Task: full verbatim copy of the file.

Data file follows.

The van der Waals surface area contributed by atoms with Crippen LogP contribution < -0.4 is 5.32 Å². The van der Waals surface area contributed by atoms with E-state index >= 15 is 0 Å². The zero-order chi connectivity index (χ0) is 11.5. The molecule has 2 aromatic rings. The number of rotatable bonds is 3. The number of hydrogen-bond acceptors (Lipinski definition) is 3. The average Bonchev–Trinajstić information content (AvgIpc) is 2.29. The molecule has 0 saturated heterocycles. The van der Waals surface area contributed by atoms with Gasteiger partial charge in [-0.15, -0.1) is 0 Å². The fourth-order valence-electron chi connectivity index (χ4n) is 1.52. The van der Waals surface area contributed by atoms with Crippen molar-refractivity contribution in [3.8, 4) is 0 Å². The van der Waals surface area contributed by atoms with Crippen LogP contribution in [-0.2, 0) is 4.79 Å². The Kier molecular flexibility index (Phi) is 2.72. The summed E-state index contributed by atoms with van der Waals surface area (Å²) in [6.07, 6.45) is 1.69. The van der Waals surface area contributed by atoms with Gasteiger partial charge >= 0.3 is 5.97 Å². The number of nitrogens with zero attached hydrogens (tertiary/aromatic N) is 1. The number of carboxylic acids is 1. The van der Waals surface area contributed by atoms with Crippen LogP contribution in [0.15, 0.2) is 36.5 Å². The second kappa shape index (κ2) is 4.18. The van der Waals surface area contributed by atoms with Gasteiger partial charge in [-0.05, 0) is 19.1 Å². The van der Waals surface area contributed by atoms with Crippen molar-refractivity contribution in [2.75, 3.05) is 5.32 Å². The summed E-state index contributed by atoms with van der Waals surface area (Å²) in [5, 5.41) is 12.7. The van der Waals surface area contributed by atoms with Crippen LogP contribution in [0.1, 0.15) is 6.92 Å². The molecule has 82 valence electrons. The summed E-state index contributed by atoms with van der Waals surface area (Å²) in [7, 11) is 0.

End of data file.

The van der Waals surface area contributed by atoms with Crippen LogP contribution < -0.4 is 5.32 Å². The van der Waals surface area contributed by atoms with E-state index >= 15 is 0 Å². The zero-order chi connectivity index (χ0) is 11.5. The molecule has 2 aromatic rings. The number of rotatable bonds is 3. The number of hydrogen-bond acceptors (Lipinski definition) is 3. The average Bonchev–Trinajstić information content (AvgIpc) is 2.29. The molecule has 0 saturated heterocycles. The van der Waals surface area contributed by atoms with Gasteiger partial charge in [-0.15, -0.1) is 0 Å². The fourth-order valence-electron chi connectivity index (χ4n) is 1.52. The van der Waals surface area contributed by atoms with Crippen molar-refractivity contribution in [3.8, 4) is 0 Å². The van der Waals surface area contributed by atoms with Crippen LogP contribution in [-0.2, 0) is 4.79 Å². The Kier molecular flexibility index (Phi) is 2.72. The summed E-state index contributed by atoms with van der Waals surface area (Å²) in [6.07, 6.45) is 1.69. The van der Waals surface area contributed by atoms with Gasteiger partial charge >= 0.3 is 5.97 Å². The number of nitrogens with zero attached hydrogens (tertiary/aromatic N) is 1. The number of carboxylic acids is 1. The van der Waals surface area contributed by atoms with Crippen LogP contribution in [0.15, 0.2) is 36.5 Å². The second kappa shape index (κ2) is 4.18. The van der Waals surface area contributed by atoms with Gasteiger partial charge in [-0.05, 0) is 19.1 Å². The van der Waals surface area contributed by atoms with Crippen molar-refractivity contribution in [2.75, 3.05) is 5.32 Å². The summed E-state index contributed by atoms with van der Waals surface area (Å²) in [5, 5.41) is 12.7. The van der Waals surface area contributed by atoms with Crippen LogP contribution in [0.1, 0.15) is 6.92 Å². The molecule has 82 valence electrons. The summed E-state index contributed by atoms with van der Waals surface area (Å²) in [7, 11) is 0.